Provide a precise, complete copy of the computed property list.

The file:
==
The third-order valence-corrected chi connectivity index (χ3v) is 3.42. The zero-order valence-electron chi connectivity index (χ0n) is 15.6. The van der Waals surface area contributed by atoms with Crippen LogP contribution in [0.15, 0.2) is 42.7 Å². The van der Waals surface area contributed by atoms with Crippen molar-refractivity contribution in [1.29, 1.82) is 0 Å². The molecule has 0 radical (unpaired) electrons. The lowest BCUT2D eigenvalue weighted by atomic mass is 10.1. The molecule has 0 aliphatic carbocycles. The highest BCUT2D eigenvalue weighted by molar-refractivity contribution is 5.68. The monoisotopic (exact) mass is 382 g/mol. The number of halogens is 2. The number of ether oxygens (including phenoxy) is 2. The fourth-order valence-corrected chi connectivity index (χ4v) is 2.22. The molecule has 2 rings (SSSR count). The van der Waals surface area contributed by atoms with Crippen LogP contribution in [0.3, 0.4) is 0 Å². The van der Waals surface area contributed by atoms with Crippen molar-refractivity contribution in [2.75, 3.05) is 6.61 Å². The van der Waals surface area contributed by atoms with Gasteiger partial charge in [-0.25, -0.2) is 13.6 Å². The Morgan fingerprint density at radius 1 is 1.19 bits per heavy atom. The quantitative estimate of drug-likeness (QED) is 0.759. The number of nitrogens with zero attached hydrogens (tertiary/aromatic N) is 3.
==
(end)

The third-order valence-corrected chi connectivity index (χ3v) is 3.42. The zero-order valence-electron chi connectivity index (χ0n) is 15.6. The van der Waals surface area contributed by atoms with Crippen LogP contribution in [0.15, 0.2) is 42.7 Å². The van der Waals surface area contributed by atoms with Crippen molar-refractivity contribution in [1.29, 1.82) is 0 Å². The molecule has 0 radical (unpaired) electrons. The lowest BCUT2D eigenvalue weighted by atomic mass is 10.1. The molecule has 0 aliphatic carbocycles. The highest BCUT2D eigenvalue weighted by molar-refractivity contribution is 5.68. The monoisotopic (exact) mass is 382 g/mol. The number of halogens is 2. The number of ether oxygens (including phenoxy) is 2. The fourth-order valence-corrected chi connectivity index (χ4v) is 2.22. The molecule has 2 rings (SSSR count). The van der Waals surface area contributed by atoms with Crippen LogP contribution in [0.3, 0.4) is 0 Å². The van der Waals surface area contributed by atoms with Crippen molar-refractivity contribution in [2.75, 3.05) is 6.61 Å². The van der Waals surface area contributed by atoms with Gasteiger partial charge in [-0.25, -0.2) is 13.6 Å². The Morgan fingerprint density at radius 1 is 1.19 bits per heavy atom. The quantitative estimate of drug-likeness (QED) is 0.759. The number of nitrogens with zero attached hydrogens (tertiary/aromatic N) is 3.